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"Religious beliefs are irrational and invalid. They cannot be considered to be true. Their supernatural elements are superfluous, lacking real basis: therefore, Occam's Razor rejects them."
(Occam's Razor is a rational principle. For more rationality, see The Rational Belief.)"
...''Because you'll believe anything.''
ONCE upon a time, razors with multiple blades were a joke. The first broadcast of "Saturday Night Live" included a mock commercial for the "Triple Track," a three-bladed razor, featuring the slogan: "Because you'll believe anything."Chris at Developing Intelligence has an interesting post on Why The Simplest Theory Is [Almost] Never The Right One, in which he suggests that Occam's Razor isn't a very useful principle in the life sciences, developmental psychology, or cognitive neuroscience. A heated and lively discussion ensues in the comments.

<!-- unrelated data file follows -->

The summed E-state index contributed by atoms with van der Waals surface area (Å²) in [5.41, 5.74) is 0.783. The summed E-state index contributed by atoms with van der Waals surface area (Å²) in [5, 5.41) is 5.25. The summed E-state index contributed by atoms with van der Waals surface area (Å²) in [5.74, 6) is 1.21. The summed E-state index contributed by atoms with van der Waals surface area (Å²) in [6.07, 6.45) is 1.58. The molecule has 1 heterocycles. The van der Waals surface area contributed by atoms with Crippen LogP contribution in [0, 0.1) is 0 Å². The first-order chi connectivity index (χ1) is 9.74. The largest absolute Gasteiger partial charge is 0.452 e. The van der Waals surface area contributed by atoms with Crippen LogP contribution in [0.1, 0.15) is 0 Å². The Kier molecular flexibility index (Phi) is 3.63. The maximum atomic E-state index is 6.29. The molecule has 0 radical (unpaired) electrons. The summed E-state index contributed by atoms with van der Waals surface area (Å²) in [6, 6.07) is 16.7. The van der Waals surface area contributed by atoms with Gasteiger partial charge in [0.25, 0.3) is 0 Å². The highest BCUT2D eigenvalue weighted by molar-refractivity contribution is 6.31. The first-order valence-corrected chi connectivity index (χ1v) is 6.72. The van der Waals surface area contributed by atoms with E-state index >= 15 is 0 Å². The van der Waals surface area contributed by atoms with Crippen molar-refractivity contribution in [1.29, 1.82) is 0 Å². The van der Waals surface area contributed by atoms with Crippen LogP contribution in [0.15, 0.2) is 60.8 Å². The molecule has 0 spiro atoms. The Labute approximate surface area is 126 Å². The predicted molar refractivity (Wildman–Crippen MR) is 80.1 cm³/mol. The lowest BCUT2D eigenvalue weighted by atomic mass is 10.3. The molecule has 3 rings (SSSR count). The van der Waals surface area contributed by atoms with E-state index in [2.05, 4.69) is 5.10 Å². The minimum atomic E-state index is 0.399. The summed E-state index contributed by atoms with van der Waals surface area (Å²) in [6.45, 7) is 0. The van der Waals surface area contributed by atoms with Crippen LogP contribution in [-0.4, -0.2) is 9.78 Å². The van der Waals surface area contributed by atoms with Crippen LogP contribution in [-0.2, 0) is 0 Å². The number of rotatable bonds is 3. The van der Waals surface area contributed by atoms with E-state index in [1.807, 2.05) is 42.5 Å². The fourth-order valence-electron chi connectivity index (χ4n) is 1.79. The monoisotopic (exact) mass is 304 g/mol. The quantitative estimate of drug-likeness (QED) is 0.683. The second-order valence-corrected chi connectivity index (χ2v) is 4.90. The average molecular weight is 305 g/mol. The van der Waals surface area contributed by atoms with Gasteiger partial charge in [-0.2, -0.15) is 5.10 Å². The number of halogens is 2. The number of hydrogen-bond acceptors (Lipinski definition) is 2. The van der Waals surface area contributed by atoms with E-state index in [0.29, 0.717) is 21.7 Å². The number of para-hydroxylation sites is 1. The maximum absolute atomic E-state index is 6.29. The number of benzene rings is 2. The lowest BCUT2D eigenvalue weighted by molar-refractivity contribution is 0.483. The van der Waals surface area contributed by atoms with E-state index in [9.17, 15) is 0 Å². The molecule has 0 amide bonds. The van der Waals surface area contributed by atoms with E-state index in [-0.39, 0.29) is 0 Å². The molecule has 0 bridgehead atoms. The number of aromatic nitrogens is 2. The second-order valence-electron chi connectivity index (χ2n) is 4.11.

--Nick Berns, Skin Deep; Shaving With Five Blades When Maybe Two Will Do
Sweet and divineWhat is Occam's Razor?
Razor of mine
Sweet and divine
--Foo Fighters, Razor
Occam's razor (sometimes spelled Ockham's razor) is a principle attributed to the 14th-century English logician and Franciscan friar William of Ockham. The principle states that the explanation of any phenomenon should make as few assumptions as possible, eliminating, or "shaving off," those that make no difference in the observable predictions of the explanatory hypothesis or theory.[As an aside, I always thought that parsimony was overrated...]
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